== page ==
This country was built on the backbone of beer.
Okay, that’s a tremendous exaggeration. It’s essentially a lie. But, hey, I thought I’d provide a sensationalist quote that could be taken out of context. I mean, Ben Franklin never actually said “Beer is proof god loves us and wants us to be happy”: it was instead
Behold the rain which descends from heaven upon our vineyards, there it enters the roots of the vines, to be changed into wine, a constant proof that God loves us, and loves to see us happy.
So if he can have one, why can’t I? Seems only fair.
Still, it would be equally wrong to downplay the importance, or at least presence, of beer in colonial days, and as it’s the day after the 4th of July I thought it might be fun to take a short break from the usual “See you at Bidwell!” posts we’ve had recently and do a little historical digging.
He may not have used it as an argument for his Deism, but that’s not to say Mr. Franklin didn’t like beer. On the contrary! On the occasion of the 300th anniversary of his birth there was even an effort to brew “Poor Richard’s Ale,” which is “a quaff that Franklin himself might have enjoyed.”
Which is to say, it was a complete fabrication, because there are two kinds of historical beers: those that are apocryphal and those that don’t taste very good.
In fact, it’s advisable for readers of this post to adhere to the old Discordian catma of not believing what you read, because much of what you can find online with a quick Google when one suddenly remembers they have a post to write today is unsourced and therefore not to be trusted. I may own a brewery now, but my degrees are in history and library science and so you need to cite your references, dammit. (and so help me if one of you uses Wiki-goddamn-pedia!)
For instance: from an article about the founding fathers’ love of beer,
I’ve seen several old posters dating from the 18th century that called on citizens to do the “patriotic thing” and drink more American beer and cider instead of the popular rum that was exported by the British.
This would be fantastic, and I hope it’s true. I’m not calling the author a liar, but I’d prefer to see a reference or, even better, a link to an image of one of those posters so I could, y’know, put it in this post.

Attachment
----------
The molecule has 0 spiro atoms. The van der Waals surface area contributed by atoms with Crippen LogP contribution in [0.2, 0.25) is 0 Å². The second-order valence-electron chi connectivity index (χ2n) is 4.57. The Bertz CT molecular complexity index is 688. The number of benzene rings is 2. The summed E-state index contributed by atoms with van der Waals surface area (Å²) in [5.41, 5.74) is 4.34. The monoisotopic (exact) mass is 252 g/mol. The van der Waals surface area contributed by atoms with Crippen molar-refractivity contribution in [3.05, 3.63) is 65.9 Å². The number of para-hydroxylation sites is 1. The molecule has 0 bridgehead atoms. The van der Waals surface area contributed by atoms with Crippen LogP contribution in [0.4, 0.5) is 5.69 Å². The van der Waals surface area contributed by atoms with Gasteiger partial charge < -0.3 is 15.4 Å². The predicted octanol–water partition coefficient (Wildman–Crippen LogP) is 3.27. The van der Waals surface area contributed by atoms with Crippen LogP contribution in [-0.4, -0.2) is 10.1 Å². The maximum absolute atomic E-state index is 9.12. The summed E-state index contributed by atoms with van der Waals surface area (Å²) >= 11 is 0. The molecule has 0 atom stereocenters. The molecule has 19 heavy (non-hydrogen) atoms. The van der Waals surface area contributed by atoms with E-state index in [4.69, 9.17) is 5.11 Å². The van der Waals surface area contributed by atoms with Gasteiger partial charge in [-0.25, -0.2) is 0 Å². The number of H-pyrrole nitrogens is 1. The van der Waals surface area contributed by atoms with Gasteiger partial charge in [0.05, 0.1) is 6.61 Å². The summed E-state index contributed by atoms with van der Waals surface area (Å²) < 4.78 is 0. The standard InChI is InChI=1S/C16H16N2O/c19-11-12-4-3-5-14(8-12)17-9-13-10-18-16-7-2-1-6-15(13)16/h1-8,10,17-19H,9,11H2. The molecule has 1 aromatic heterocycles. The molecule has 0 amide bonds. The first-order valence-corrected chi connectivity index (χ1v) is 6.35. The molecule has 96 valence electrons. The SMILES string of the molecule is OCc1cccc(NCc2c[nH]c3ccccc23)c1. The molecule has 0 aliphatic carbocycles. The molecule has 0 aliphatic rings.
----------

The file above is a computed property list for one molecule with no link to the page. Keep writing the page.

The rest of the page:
I won’t dispute that George Washington was a brewer, or at least had beer brewed for him. With relatives in DC I’ve been to Mount Vernon, Monticello, Montpelier, etc, and in addition to abeling their bathrooms as “necessaries,” which is a practice we really should bring back, in at least two of those three you can view the areas where beer used to be brewed and stored.
There’s other proof of the beer-as-patriotism angle, from a letter from Washington:
As a President should, he set the tone for a “Buy American” policy; in a letter from Mount Vernon, on 29 January 1789, he wrote to the Marquis de Lafayette:
“We have already been too long subject to British prejudices. I use no porter or cheese in my family, but such as is made in America; both these articles may now be purchased of an excellent quality.”
So, okay. I’ll buy it! It’s an idea still worth following today, I’d say. Not that foreign beer is bad: I’d knife members of my own family for a bottle of Westvleteren 12, and being xenophobic in 2012 seems outright silly. But if see someone with a “Buy America” sticker on their truck drinking a Bud, well, that’s a Belgian/Brazilian company. Coors, Miller, Labatt’s… none of them based in the US. The largest American brewery now Yuengling, beating out the Boston Beer Company, makers of Sam Adams.
Samuel Adams, of course, was a brewer by trade for some time. He wasn’t a particularly successful one, but I commend him for entering this noble profession.
The locavore, the historian, the patriot: all people who should take pride in enjoying a good beer. I hope your fourth was sufficiently embeered.